The Conecuh National Forest is the southern-most national forest in Alabama, encompassing 84,000 acres between Andalusia, Alabama, and the Florida line. This public-land jewel supports prime examples of habitats and associated species found in natural ecosystems of the lower coastal plain. Prime among these habitats are upland longleaf pine forest and shallow ponds and bogs that are maintained by regular ground fires. This rich ecological backdrop provides setting for a wide variety of recreational activities, including hunting, fishing, camping, hiking, backpacking, picnicking, bicycling, shooting sports, wildlife viewing, and nature study.
History of Conecuh National Forest:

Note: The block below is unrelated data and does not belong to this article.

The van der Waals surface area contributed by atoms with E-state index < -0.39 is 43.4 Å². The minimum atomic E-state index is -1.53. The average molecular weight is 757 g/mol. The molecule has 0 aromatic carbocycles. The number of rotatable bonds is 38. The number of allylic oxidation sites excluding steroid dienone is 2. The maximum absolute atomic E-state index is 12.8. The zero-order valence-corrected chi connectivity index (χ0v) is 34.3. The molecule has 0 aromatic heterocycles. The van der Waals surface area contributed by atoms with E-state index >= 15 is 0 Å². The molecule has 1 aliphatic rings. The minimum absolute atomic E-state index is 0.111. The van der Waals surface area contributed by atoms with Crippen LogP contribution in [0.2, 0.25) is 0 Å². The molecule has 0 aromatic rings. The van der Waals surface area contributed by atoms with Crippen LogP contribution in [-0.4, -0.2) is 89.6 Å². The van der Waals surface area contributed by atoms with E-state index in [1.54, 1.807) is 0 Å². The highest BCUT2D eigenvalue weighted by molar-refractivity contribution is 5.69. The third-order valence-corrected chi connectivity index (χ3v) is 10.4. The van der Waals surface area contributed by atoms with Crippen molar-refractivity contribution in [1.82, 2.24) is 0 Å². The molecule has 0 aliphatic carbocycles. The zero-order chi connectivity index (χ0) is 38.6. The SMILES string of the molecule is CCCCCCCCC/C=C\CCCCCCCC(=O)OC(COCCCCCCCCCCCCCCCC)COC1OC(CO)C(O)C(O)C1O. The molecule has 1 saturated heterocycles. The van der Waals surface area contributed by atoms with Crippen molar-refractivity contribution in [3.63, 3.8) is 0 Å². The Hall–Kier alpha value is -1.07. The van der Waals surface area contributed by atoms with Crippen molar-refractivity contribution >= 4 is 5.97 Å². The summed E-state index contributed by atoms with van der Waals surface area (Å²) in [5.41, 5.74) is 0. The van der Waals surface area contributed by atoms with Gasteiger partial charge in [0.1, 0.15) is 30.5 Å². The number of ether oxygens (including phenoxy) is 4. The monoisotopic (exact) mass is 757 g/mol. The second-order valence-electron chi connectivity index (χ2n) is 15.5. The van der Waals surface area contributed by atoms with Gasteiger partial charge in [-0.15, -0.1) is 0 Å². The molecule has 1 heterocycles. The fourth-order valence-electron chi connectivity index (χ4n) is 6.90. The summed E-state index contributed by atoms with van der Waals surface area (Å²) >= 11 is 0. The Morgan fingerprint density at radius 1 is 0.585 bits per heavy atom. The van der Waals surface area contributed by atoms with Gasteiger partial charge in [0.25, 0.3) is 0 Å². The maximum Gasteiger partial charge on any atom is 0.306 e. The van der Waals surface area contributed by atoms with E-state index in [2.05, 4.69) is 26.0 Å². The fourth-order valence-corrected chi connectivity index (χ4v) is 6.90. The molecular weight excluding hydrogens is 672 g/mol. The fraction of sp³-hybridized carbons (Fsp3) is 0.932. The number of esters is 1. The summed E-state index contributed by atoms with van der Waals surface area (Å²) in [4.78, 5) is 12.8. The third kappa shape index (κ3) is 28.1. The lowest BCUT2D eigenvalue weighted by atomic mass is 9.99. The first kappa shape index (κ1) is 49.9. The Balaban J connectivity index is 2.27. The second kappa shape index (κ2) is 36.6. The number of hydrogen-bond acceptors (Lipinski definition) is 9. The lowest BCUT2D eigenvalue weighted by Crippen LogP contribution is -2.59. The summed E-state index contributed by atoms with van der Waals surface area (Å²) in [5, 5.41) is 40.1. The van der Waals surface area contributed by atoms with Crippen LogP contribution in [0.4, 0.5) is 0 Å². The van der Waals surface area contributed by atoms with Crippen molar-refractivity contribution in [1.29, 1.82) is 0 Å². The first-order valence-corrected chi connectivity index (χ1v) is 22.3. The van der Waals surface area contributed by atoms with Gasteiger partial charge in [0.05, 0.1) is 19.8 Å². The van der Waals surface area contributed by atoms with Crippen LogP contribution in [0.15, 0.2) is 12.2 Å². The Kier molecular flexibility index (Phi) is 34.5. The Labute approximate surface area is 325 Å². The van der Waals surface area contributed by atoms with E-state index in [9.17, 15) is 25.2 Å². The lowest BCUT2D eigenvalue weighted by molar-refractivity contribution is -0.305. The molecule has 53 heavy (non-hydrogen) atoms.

The Conecuh National Forest was established in 1935 on 54,117 acres of barren land in Covington and Escambia Counties. Wildfire control and reforestation were initially major concerns, with thousands of tree seedlings being planted by the Civilian Conservation Corps enrollees. Over time, the forest has undergone many changes, with the current focus being the restoration of the Long Leaf Pine ecosystem, enhancement of the Red-Cockaded woodpecker’s habitat, and restoration of recreation areas. The forest now covers just over 84,000 acres, with timber production peaking in the mid-1980s and restoration efforts ongoing in the 21st century.